PAPUA New Guinea’s agricultural exporters will be aided in finding new markets as an Australian aid program is introduced to the nation, its proponents say.

The Pacific Horticultural and Agricultural Market Access (PHAMA) Program has been successfully running since 2011 in Fiji, Samoa, Solomon Islands, Tonga, and Vanuatu with funding from Australia and New Zealand.

PHAMA provides practical assistance to help increase horticultural and agricultural exports, as well as helping them meet the standards and requirements of importers.

This could be creating a development needs and exports plan for a commodity sector, helping with ongoing improvements to cocoa and coffee quality standards and working on quarantine compliance awareness for artifacts and handicrafts.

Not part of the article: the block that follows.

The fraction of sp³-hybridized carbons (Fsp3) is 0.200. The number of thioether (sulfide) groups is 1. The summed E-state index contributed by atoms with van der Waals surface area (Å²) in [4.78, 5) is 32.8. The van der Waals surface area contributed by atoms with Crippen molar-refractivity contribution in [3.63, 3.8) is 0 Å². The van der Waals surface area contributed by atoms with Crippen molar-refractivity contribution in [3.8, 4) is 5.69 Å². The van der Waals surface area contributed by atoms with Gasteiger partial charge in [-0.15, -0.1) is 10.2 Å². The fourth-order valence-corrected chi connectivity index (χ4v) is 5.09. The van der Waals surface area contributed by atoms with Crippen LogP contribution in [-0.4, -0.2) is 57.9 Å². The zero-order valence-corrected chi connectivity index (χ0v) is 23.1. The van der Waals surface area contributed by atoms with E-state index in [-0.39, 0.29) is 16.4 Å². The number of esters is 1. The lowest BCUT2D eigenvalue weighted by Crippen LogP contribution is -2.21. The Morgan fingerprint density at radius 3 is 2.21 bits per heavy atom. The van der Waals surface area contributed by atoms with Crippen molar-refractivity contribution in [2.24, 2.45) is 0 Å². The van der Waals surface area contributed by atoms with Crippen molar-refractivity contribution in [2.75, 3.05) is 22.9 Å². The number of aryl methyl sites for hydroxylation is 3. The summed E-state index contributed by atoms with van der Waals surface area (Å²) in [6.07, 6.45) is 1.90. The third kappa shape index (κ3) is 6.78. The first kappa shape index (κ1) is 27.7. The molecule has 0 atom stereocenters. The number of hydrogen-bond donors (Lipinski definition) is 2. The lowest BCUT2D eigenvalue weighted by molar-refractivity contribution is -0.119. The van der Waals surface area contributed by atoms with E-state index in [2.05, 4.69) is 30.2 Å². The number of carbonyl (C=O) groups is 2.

PNG secretary for agriculture and livestock Vele Ila’ava said hoped PHAMA would develop a strong relationship with the ministry and other technical organisations.

“We are very hopeful that PHAMA will help us address some of the technical market access issues that continue to confront PNG,” he said.

While over 85 per cent of Papua New Guineans live in rural areas, only 3% of cultivated land is used for export cash cropping, the Australian government said.

Australian High Commission minister counsellor Rod Hilton said Australia will provide A$5 million through its aid program to bring PHAMA to PNG.

“Through our development partnership with PNG, Australia is increasing assistance for private sector-led economic growth in PNG to create jobs and reduce poverty,” he said.

In PNG, PHAMA will be implemented by AECOM and key partners will include the National Agriculture Quarantine and Inspection Authority, the Fresh Produce Development Agency, the National Fisheries Authority, exporters and commodity Boards.